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Q6600 @ 3.24 with 1.3v (Bios) any good?

Last response: in Overclocking
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January 12, 2008 11:16:42 AM

i have my Q6600 running @ 3.24 stable 1.3v (Bios) 1.25-1.26 actual, Temps- idle 40 prime load 61,
bit confused as most people seem to be pumping more voltage into their Q's?

More about : q6600 bios good

a b à CPUs
a b K Overclocking
January 12, 2008 11:20:47 AM

If it's stable on that voltage: Shut up and enjoy. :D 
a b à CPUs
a b K Overclocking
January 12, 2008 12:08:26 PM

If its stable @ that voltage, then keep it, also the temps are fine too
my E6600 is @ 3.24 with 1.3 voltage and its stable and also my idle temp is 41-43 and load temp(100% CPU usage) is 63
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January 12, 2008 12:16:03 PM

Nice overclock........

What are you using to test stability?

Just wondering because a gut who thought he had a crazy overclock with extremely low temps had his CPU at 25% load and testing only 2 cores on Orthos
January 12, 2008 1:14:30 PM

prime 95 .25 version, all 4 cores 100% load, 61 degrees hottest core.
January 12, 2008 1:42:03 PM

goodie said:
prime 95 .25 version, all 4 cores 100% load, 61 degrees hottest core.



For how long.
January 12, 2008 2:09:32 PM

8hrs small ftt & 8hrs blend
January 12, 2008 2:18:40 PM

My Q6600 was reporting very similar numbers to those at 3.4. At FSB 377, it needed 1.325 (BIOS) for stability (1.28 full load CPU-Z). Temps were at 57*C.

It starts to become more power-hungry at and beyond 3.45 GHz. Currently, I have it 400 FSB and 1.43125v BIOS (1.408 and 1.376 idle and full load respectively, CPU-Z, with full load occasionally flipping up to 1.392 and back down to 1.376 while running large FFTs). 17 hours small FFTs stable. Working on large FFTs now. Temps are at 63*C.

It gave a Prime error at 1.4125 BIOS at 400 FSB. Bumped it three notches to the final 1.43125 (BIOS), just to be extra certain (and also because CPU-Z was not showing me a bump in voltage until I went to 1.43125).

The point of all this rambling is that I'm confident your chip can go to 3.6 as well. I'm more or less convinced that the latest G0's are very efficient processors. My brother has one running at 2.7 GHz and 1.175 BIOS (1.08 CPU-Z), which is notably lower than stock voltage.
January 12, 2008 3:09:26 PM

I am a total noob when it comes to overclocking... But I do have a question about my Q6600...

I use the striker extreme mobo. I just have the auto overclock from Asus set to 15%. I used the PC Probe and it give me a warning about my CPU VTT which is 1.38.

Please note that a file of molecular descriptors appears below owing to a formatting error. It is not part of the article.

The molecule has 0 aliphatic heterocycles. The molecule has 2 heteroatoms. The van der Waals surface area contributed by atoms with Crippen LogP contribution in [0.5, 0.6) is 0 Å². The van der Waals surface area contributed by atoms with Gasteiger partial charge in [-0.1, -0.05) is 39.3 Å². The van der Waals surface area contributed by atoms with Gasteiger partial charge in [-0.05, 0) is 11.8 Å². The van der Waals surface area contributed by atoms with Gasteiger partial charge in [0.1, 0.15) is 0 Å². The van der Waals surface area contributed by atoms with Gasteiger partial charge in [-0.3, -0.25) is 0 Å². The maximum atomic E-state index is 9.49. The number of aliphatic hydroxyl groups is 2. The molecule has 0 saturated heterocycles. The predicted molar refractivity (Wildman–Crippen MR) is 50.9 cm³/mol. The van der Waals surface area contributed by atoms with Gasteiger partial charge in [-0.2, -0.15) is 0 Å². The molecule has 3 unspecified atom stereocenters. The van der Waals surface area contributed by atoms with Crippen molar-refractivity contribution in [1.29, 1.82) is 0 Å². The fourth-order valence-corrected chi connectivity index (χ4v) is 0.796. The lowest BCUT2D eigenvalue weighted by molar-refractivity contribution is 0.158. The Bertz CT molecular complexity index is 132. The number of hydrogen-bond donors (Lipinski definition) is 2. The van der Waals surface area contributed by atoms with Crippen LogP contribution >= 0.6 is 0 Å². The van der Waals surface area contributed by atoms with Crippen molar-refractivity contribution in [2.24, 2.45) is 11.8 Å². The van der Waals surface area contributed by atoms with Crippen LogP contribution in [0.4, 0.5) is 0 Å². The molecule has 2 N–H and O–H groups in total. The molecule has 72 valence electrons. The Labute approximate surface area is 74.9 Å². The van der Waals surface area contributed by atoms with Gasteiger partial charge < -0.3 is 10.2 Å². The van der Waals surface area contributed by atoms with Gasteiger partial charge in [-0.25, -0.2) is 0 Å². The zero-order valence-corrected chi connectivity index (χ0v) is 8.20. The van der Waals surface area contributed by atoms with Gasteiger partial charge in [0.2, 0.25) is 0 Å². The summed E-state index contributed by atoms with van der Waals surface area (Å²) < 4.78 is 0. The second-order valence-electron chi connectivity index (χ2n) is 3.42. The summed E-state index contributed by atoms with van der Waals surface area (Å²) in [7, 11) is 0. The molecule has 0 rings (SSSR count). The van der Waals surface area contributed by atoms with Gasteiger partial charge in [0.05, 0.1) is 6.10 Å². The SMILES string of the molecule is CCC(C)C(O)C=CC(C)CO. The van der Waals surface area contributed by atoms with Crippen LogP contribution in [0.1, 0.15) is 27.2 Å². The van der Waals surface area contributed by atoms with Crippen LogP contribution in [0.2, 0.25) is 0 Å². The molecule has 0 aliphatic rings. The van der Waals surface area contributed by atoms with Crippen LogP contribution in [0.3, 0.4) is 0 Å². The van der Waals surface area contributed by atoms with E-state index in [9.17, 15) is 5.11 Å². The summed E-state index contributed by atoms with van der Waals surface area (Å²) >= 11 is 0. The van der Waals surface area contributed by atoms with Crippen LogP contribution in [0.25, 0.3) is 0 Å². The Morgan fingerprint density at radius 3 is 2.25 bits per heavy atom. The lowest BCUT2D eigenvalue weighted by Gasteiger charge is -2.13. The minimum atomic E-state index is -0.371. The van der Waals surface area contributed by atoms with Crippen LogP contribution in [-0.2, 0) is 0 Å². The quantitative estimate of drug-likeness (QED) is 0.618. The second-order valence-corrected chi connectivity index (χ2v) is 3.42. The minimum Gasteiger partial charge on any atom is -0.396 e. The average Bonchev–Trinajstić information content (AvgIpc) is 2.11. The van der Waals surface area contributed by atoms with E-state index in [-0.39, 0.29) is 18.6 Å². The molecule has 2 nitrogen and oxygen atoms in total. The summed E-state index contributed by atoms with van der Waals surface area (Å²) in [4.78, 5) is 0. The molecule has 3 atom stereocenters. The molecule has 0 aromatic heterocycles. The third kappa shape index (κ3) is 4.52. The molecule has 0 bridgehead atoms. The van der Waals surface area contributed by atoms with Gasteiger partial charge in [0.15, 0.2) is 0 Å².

Should i be worried abuot that voltage? My idle temps are in the high 20's and under load it only like 35-39c.
January 12, 2008 3:22:14 PM

No, I would not worry about it at all. It may be giving you a warning because the intel "max voltage" is listed at 1.35v. However, I have a feeling intel specifies it at that voltage because their crappy included heatsink can only handle voltages that high.

Regardless, your mobo is probably overvolting the thing, they always do. What frequency are you running? Do yourself a favor and check out the Q6600 overclocking guide here on the overclocking forums. It's very easy to go into BIOS and manually OC. You end up with a far more efficient OC that way.
January 12, 2008 4:27:06 PM

auto overclocks DO tend to overvolt, best start reading up on setting your own cpu vcore & FSB etc...
January 12, 2008 4:49:29 PM

CPU VTT <> CPU vCore.

Intel vCore on the Box is 1.35 Max, on the site is 1.5.

CPU VTT max is 1.55 or 1.6v
CPU PLL max is 1.55 or 1.6v

Can't remember which is which. 1.38 is fine. 1.3 or 1.2 is stock (can't remember).
January 12, 2008 7:40:19 PM

cnumartyr said:

Can't remember which is which. 1.38 is fine. 1.3 or 1.2 is stock (can't remember).

i got mine stable @3.0ghz using 1.225v (bios) 1.18v actual?
January 12, 2008 9:10:31 PM

Nice OC. Real low voltage.

There's this thing called vdroop so the actual voltage is lower than the VID.
January 12, 2008 9:54:41 PM

Goodie: I'm talking about CPU VTT. CPU VTT is NOT CPU vCore. CPU VTT is also known as FSB Termination Voltage. It has to do with the signalling on the motherboard.

And almost Evilonigiri. :p 

vDroop = Idle to Load voltage droop.
vDrop = BIOS to Windows (also known as vOffset).

Atleast I think the Drop is what you were referencing. Unless you are talking about droop preventing a spike over the VID. Which is also what drop is there for because it will spike after heavy load to idle.
January 12, 2008 10:09:27 PM

Yea I will def read up on the Q6600 guide. I wanna get to like 3 or 3.1.
January 12, 2008 10:32:14 PM

If you have decent hardware, you can get farther than 3.1
January 12, 2008 10:37:38 PM

Never knew there was a vdrop :p 

But yeah I was referring to the droop to prevent the voltage going higher than the VID. Works both ways doesn't it. :D 
January 12, 2008 10:40:09 PM

Evilonigiri said:
Never knew there was a vdrop :p 

But yeah I was referring to the droop to prevent the voltage going higher than the VID. Works both ways doesn't it. :D 



Lol, there's too much stuff to know it all!

But yea.. VID is the max spec set in BIOS, offset brings that down to idle levels so that when it spikes after heavy load to idle it won't go over VID. Vdroop drops it below vOffset level so that it won't spike from the offset point over the VID... Haha.. It gets confusing.
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